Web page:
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Monday, 2 July, 2001, 12:37 GMT 13:37 UK
Stand up for your height
Men and women from all over the world are gathering in Boston for the annual meeting of the Tall Club International movement. BBC News Online's Chris Horrie traces its history.

It's not easy being tall.

Finding clothes to fit can be a problem, furniture is often designed with the shorter-limbed in mind, and then there are low-slung doorways...

Naseer Ahmaad Soomro of Pakistan, 7ft 7in
Naseer Ahmaad Soomro lost tallest man title in 1999
Back in 1938, such problems so aerated Kae Sumner, a taller-than-average Disney animator, that she wrote an article for the LA Times detailing the plight of tall people condemned to live in a world where "everything is tiny".

The article led to a campaign aimed at getting clothing and furniture manufacturers to realise that tall people existed, and that they had special needs.

The campaign got quick results. Within months an LA mattress company began marketing the first "king size" beds, specially for the benefit of the tall community.

Word spread across the US and to Europe, where like-minded tall people set up similar groups to campaign for better facilities.

How tall is tall?

At the same time, the burgeoning Tall Movement organised parties so lofty lads and lasses could socialise with those who saw eye-to-eye with them.

Tall club cut-off
6ft 2in for men
5ft 11in for women
Many felt - and still feel - awkward in social situations where they stand head and shoulders above the crowd.

In 1947, the Tall Movement held its first international convention, linking clubs from one Canadian and 14 US cities. Tallness was officially defined at this time as 6ft 2in for men and 5ft 11in for women.

In a following convention, organisers set up an annual beauty contest for extremely tall women which continues to this day as the "Miss Tall International Parade".

Bend and stretch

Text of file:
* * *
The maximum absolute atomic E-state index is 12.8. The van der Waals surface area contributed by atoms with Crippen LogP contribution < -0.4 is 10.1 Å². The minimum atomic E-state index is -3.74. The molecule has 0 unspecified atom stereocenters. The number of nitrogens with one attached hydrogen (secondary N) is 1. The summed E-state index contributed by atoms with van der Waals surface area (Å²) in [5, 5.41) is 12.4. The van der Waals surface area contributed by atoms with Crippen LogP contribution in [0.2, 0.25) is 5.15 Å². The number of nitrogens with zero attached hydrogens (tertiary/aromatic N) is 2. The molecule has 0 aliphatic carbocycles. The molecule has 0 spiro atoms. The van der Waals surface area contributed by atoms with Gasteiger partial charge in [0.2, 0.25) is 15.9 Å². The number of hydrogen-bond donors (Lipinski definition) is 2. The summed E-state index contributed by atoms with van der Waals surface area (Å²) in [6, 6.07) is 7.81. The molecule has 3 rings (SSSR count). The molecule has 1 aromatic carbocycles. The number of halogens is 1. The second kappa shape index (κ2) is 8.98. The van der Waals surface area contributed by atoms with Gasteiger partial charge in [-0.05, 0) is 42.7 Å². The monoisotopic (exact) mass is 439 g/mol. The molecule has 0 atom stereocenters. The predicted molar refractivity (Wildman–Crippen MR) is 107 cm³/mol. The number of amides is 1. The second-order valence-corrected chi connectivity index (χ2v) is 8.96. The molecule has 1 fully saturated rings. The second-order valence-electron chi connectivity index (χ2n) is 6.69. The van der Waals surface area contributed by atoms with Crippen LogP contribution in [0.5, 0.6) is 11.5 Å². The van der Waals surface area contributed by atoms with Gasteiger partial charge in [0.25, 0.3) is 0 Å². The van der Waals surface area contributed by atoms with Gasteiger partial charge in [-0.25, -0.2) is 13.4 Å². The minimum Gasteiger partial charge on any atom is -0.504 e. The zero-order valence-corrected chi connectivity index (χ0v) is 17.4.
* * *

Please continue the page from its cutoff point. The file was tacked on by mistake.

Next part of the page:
Today, the International Tall Movement claims 65 affiliated clubs in the US, with a combined membership of about 4,000 members.

Phil Heinricy, 6ft 8in
Phil Heinricy, founder of the UK's tall club
David Rasmussen, the tallest male member, measures 7ft 3in when standing straight, while the tallest woman is Kathleen McIntyre at 6ft 9in.

There are 55 affiliated clubs in Europe, the most recent starting up in Poland.

Germany has by far the largest number of tall groups, many with a large number of members.

The UK, in contrast, has just one national organisation - the Tall Persons Club of Great Britain and Ireland, founded as an independent organisation in 1991 by a group of tall activists.

The club aims to promote the "material, psychological and social" interest of those who are "taller than average".

The UK tall movement is more inclusive than in the US - anyone can join, regardless of height.

"We have no minimum height requirement" the club's website boasts, "because we believe people know for themselves whether they are tall or not".

Growing year on year

As standards of living and nutrition have improved, the average Briton has got taller at the rate of three-quarters of an inch each generation.

The official Health of the Nation figures show that 30% of men aged under 25 are now over six feet tall. If the current trend continues, the average British man's height will be 6ft within a couple of generations and the average woman will be nudging 5ft 7in.

The Tall Persons Club claims to get up to 100 letters a day from people who are suffering because of their height. The majority of letters are "consumer related" queries.

But a significant number are from people - many of them women or teenagers - who are bullied or ridiculed at school or in the workplace.

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